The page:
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  • California farmers to get more water

    Cattle graze in the Sites Valley, the location of a proposed reservoir, near Maxwell, Calif. Democratic Rep. John Garamendi and Republican Rep. Doug LaMalfa have proposed legislation for a federal study of the costs of building the Sites Reservoir in the valley that is about an hour's drive north of Sacramento. California's drought has sparked a new push by federal lawmakers to create or expand a handful of reservoirs around the state.(AP Photo/Rich Pedroncelli)Allotments increased from zero to 5 percent of what districts have requested.


  • Support pours in for man who avoided jail due to clerical error

    In this photo provided by attorney Patrick Megaro is his client, Cornealious “Mike” Anderson, with a birthday cake. Anderson, who avoided prison because of a clerical error and led a law-abiding life for 13 years, said he is overwhelmed by the support he's received since the story of his incarceration became public. Meanwhile, the Missouri attorney general signaled that he would look for a way to take Anderson's many years of clean living into account in attempting to resolve the "difficult situation." (AP Photo/Courtesy Patrick Megaro)ST. LOUIS (AP) — A Missouri man who avoided prison because of a clerical error and led a law-abiding life for 13 years said he is overwhelmed by the support he's received since the story of his incarceration became public.


  • Provocative study finds popular opinion has near-zero influence in D.C.


  • South Korean media reports ferry captain's arrest

    Rescue workers carry the body of a passenger aboard The Sewol ferry which sank in the water off the southern coast, at a port in Jindo, South Korea, Friday, April 18, 2014. Fresh questions arose about whether quicker action by the captain of a doomed ferry could have saved lives, even as rescuers scrambled to find hundreds of passengers still missing Friday and feared dead. (AP Photo/Yonhap) KOREA OUTA team of police and prosecutors had sought on Friday arrest warrants for Lee Joon-Seok, 52, and two of his crew without specifying charges, the coastguard had said, after the incident that left 28 people confirmed dead and another 268 still missing. On Saturday the Yonhap news agency reported that Lee was in custody and faced five charges, including negligence of duty and violation of maritime law.


  • SpaceX launches long overdue supplies to space station

    FILE - This Jan. 12, 2013 photo provided by NASA shows the SpaceX Dragon vehicle inside a processing hangar at Cape Canaveral Air Force Station in Cape Canaveral, Fla. SpaceX has scheduled another launch attempt Friday, April 18, 2014 to the International Space Station. NASA confirmed the launch date Wednesday, April 16, 2014, two days after a last-minute rocket leak delayed the delivery mission. Stormy weather, however, is forecast Friday. Saturday is the backup launch date. (AP Photo/NASA, Kim Shiflett)CAPE CANAVERAL, Fla. (AP) — The SpaceX company returned to orbit Friday, launching fresh supplies to the International Space Station after more than a month's delay.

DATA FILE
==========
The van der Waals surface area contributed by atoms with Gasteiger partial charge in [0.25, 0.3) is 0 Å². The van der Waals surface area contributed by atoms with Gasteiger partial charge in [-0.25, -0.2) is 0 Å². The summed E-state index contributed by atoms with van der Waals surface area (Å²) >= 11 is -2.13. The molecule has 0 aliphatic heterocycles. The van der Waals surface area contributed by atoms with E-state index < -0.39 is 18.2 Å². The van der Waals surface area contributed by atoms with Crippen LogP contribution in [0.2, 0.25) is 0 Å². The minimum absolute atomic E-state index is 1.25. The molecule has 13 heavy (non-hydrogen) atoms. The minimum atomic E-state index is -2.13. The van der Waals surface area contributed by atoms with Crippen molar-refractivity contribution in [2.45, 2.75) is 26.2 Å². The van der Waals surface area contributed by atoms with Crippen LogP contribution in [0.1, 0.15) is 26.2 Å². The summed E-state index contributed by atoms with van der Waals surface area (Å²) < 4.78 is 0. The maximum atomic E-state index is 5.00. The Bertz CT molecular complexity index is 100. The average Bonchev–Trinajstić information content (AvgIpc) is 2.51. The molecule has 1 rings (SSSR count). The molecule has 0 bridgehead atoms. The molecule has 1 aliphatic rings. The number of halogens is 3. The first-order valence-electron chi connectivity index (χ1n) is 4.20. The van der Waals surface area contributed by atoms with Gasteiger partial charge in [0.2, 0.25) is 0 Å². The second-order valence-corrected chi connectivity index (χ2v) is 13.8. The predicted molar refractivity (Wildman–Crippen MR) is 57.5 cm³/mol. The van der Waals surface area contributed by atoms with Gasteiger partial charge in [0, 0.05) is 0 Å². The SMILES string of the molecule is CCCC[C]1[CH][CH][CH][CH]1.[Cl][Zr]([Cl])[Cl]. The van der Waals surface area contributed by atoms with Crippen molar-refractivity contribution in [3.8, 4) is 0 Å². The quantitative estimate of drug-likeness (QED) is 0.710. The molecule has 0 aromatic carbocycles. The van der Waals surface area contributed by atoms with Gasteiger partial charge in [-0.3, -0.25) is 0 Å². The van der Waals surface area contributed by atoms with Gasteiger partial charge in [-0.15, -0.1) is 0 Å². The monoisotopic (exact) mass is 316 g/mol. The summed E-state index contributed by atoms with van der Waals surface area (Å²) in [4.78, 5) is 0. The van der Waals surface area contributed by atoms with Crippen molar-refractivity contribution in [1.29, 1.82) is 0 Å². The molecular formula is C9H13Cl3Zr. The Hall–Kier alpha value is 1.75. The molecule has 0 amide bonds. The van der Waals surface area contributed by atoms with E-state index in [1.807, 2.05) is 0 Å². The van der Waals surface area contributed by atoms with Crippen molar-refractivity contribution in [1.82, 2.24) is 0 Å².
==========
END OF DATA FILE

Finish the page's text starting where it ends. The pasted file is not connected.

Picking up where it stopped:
• State Dept. delays review of Keystone pipeline

    A TransCanada Keystone Pipeline pump station operates outside Steele City, NebraskaMove could push decision about controversial oil pipeline until after midterm elections.


  • Public skepticism surges in Nigeria after false military report

    FILE- In this Thursday, May, 30 2013 file photo, Brig. Gen. Chris Olukolade, Nigeria's top military spokesman speaks during an interview in Abuja, Nigeria, The fate of 115 female students abducted by Islamic extremists was thrown into uncertainty Thursday, April 17, 2014 when their school principal denied the Nigerian military's report that almost all the pupils had been freed. The principal directly contradicted Maj. Gen. Chris Olukolade, the Defense Ministry spokesman. (AP Photo/Jon Gambrell, File)As he waited outside a hospital on Wednesday for the body of one of his friends to be released for burial, Basiru Youseff, a young toy salesman, was bitter about government claims that they crushing the insurgency. Violence in Nigeria reached new heights this week, with the biggest attack on the capital in the city’s history, gun battles in the countryside, and the abduction of at least 129 girls from their schoolhouse by militants.  It is not known who perpetrated these attacks, though Boko Haram insurgents are widely blamed. While the military may make such comments in an effort to keep up morale, it feeds public frustration with a military that seems incapable of stemming what appears to be a widening conflict. “The skepticism in the public mind is increasing, perhaps even about the government’s culpability with the security concerns that Nigerians have,” says Clement Nwankwo, who heads the Policy and Legal Advocacy Center in Abuja.


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